...How often is a piece of news rendered unfit for United States citizen consumption and replaced with or rewritten to include propaganda?
A set of articles written by Joe McDonald about China's concerns with the current United States economic situation were replaced with one US-friendly article. Both articles were similar in content. One of them was found on USA Today and the other on the Washington Post; the titles were, respectively, China urges Washington to protect its investments and China tells US to get economy in order. The title of the US-Friendly article, which appeared the next morning on both USA Today and the Washington Post at the link of the original articles, was China's sinking currency causes tensions with U.S.
Both articles cite a statement made at the most recent Strategic Economic Dialogue by Vice Premier Wang Qishan; "We hope the U.S. side will take the necessary measures to stabilize the economy and financial markets, as well as to guarantee the safety of China's assets and investments in the United States." The original articles show that China is deeply concerned about keeping their economy on track, quote the governor of the Chinese central bank, who criticized the United States for the global economic situation and holds the US accountable because of its "excessive consumption and high leverage." While the original articles stated that Wang did not elaborate on his comments, Beijing reportedly owns $585 Billion in US Treasury debt.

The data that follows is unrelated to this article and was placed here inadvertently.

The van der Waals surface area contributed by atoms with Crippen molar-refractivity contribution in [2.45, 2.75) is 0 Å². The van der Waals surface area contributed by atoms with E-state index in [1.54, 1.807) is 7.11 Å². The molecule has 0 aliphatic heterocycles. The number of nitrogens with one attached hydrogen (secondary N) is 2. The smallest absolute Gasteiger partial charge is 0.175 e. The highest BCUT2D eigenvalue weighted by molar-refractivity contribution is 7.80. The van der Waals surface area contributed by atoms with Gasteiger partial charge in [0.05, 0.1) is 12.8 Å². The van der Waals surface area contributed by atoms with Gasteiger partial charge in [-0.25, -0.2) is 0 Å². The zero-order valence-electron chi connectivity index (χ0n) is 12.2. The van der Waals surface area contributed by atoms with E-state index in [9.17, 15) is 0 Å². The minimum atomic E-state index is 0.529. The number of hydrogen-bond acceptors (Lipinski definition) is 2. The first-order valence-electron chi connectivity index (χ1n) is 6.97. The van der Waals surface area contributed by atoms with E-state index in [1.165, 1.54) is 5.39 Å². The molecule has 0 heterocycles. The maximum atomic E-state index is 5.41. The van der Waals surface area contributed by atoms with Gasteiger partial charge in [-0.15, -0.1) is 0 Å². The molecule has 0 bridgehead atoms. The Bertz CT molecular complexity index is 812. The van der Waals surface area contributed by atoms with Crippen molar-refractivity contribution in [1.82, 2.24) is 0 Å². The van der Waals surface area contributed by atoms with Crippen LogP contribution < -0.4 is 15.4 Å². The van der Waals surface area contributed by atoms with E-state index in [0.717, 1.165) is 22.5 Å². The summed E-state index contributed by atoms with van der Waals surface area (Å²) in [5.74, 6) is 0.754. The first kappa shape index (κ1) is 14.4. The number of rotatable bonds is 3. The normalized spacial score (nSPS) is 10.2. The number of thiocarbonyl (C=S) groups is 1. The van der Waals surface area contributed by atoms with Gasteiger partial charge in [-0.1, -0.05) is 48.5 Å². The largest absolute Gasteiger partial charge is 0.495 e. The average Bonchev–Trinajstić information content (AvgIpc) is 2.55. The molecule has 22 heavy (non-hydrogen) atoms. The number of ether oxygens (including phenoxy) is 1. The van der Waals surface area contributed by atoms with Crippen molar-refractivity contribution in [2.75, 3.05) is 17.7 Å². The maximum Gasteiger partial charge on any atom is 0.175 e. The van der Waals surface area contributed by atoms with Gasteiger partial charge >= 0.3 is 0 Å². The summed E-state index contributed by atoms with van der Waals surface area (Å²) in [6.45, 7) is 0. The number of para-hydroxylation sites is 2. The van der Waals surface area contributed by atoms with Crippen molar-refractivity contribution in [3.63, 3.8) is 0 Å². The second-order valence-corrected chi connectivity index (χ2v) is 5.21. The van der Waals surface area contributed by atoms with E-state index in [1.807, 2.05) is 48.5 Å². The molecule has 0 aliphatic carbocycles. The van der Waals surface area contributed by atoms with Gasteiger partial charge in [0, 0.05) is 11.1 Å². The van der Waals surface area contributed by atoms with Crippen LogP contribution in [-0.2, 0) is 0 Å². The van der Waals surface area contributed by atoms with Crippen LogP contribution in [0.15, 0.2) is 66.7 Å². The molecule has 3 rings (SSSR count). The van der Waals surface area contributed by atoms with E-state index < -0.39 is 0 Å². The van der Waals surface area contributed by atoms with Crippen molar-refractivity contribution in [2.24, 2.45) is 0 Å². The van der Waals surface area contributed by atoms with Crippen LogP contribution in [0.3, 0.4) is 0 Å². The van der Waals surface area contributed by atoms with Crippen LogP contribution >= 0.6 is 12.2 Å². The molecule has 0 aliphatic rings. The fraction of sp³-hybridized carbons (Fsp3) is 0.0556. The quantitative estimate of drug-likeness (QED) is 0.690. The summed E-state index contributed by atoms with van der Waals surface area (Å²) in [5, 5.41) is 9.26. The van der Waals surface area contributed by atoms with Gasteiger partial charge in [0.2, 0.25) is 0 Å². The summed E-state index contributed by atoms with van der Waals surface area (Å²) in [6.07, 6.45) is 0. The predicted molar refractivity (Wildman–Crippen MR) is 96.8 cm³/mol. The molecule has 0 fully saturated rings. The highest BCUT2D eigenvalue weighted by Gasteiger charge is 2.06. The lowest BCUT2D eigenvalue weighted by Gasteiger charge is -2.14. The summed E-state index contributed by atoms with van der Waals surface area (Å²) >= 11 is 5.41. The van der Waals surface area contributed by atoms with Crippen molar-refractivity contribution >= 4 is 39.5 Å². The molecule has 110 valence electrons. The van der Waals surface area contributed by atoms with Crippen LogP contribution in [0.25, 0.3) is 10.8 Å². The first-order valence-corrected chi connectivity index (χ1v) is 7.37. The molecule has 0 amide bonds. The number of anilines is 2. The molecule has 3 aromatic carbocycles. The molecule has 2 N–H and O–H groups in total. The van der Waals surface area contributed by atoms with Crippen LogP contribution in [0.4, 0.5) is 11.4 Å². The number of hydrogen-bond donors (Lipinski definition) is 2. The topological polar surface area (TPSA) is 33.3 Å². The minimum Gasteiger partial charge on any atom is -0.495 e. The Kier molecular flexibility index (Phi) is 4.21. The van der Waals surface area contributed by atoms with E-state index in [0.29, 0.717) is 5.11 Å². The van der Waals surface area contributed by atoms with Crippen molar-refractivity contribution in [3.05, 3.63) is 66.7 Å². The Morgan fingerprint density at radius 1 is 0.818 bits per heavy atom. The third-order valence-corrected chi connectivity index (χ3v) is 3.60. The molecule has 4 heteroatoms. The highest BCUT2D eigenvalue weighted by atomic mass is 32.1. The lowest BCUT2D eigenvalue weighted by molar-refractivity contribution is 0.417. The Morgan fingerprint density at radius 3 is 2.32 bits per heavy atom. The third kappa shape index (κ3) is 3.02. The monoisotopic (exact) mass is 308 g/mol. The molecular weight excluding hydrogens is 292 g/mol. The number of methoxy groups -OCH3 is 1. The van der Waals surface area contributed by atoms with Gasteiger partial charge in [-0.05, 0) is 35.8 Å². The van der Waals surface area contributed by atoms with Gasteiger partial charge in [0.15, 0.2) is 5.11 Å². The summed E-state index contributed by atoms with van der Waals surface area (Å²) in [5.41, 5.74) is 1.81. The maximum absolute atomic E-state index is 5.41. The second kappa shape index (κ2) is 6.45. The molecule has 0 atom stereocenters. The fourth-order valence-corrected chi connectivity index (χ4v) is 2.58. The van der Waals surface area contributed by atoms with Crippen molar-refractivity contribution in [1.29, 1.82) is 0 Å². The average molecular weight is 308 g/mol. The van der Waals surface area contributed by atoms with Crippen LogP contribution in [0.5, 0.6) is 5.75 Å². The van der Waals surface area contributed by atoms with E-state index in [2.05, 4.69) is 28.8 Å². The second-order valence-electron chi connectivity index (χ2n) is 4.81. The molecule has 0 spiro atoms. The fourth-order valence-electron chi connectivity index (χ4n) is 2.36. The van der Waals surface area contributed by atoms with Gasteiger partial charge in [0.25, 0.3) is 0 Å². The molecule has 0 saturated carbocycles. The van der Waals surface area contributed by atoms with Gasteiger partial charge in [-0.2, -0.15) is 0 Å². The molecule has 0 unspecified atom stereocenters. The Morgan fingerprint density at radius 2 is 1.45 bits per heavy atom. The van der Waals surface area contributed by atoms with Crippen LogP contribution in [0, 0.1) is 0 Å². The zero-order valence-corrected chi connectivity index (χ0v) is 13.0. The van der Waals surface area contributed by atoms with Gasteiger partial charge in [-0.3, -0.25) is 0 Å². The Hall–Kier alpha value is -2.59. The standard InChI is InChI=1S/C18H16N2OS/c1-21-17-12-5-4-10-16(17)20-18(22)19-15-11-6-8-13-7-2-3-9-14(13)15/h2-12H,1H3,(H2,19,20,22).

The research department at RTR Radio discovered that links to the McDonald articles, book marked the night before, had been switched for a totally different one, written by David Lynch. The team found, upon further investigation, that while the links were still the same, the McDonald articles had, indeed, been replaced by the Lynch one, which claims that the Chinese yaun's value had peaked against the US Dollar and its descent was complicating relations between the United States and China. The tone of the Lynch article paints a totally different picture from the original McDonald pieces, even stating that Treasury Secretary Henry Paulson would "press Chinese officials for additional yuan gains," but instead found "Chinese officials more interested in lecturing than being lectured."..
Questions remain. How often does this kind of deception go on? How many times has it happened? Had I not experienced it first hand, I might not have believed it. Can we trust our mainstream media? My suggestion would be that when you find a piece of news that seems too controversial for the public, copy it, print it, take a screen shot of it, something" but don't let the mainstream media hide news from us! After all, how are we to make the right judgments if we don't have all the answers?
Answers: All the time, Countless, No, and finally, You aren't "supposed" to make correct judgements- that's up to our Dear Leaders.